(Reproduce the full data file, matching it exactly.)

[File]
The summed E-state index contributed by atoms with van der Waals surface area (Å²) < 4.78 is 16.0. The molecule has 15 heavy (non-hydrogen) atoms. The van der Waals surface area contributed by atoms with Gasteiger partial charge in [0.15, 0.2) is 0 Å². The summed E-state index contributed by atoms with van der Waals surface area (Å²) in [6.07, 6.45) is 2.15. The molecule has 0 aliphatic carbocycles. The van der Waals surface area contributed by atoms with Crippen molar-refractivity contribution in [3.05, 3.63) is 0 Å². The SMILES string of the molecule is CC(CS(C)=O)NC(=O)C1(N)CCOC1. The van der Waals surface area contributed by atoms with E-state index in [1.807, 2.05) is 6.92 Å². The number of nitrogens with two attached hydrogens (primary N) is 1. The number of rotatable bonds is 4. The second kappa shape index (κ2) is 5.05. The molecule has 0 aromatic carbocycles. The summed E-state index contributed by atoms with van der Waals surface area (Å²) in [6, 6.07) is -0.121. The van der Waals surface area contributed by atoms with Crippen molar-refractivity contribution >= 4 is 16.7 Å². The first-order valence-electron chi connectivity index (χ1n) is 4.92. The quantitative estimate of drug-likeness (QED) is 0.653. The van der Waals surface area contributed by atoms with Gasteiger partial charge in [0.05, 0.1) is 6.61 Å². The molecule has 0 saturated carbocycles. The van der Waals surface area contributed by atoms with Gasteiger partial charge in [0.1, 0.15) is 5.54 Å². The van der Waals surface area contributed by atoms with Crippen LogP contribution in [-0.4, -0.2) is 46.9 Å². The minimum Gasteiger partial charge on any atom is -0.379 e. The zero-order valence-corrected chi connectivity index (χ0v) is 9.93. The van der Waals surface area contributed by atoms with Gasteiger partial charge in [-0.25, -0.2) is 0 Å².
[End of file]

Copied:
The summed E-state index contributed by atoms with van der Waals surface area (Å²) < 4.78 is 16.0. The molecule has 15 heavy (non-hydrogen) atoms. The van der Waals surface area contributed by atoms with Gasteiger partial charge in [0.15, 0.2) is 0 Å². The summed E-state index contributed by atoms with van der Waals surface area (Å²) in [6.07, 6.45) is 2.15. The molecule has 0 aliphatic carbocycles. The van der Waals surface area contributed by atoms with Crippen molar-refractivity contribution in [3.05, 3.63) is 0 Å². The SMILES string of the molecule is CC(CS(C)=O)NC(=O)C1(N)CCOC1. The van der Waals surface area contributed by atoms with E-state index in [1.807, 2.05) is 6.92 Å². The number of nitrogens with two attached hydrogens (primary N) is 1. The number of rotatable bonds is 4. The second kappa shape index (κ2) is 5.05. The molecule has 0 aromatic carbocycles. The summed E-state index contributed by atoms with van der Waals surface area (Å²) in [6, 6.07) is -0.121. The van der Waals surface area contributed by atoms with Crippen molar-refractivity contribution >= 4 is 16.7 Å². The first-order valence-electron chi connectivity index (χ1n) is 4.92. The quantitative estimate of drug-likeness (QED) is 0.653. The van der Waals surface area contributed by atoms with Gasteiger partial charge in [0.05, 0.1) is 6.61 Å². The molecule has 0 saturated carbocycles. The van der Waals surface area contributed by atoms with Gasteiger partial charge in [0.1, 0.15) is 5.54 Å². The van der Waals surface area contributed by atoms with Crippen LogP contribution in [-0.4, -0.2) is 46.9 Å². The minimum Gasteiger partial charge on any atom is -0.379 e. The zero-order valence-corrected chi connectivity index (χ0v) is 9.93. The van der Waals surface area contributed by atoms with Gasteiger partial charge in [-0.25, -0.2) is 0 Å².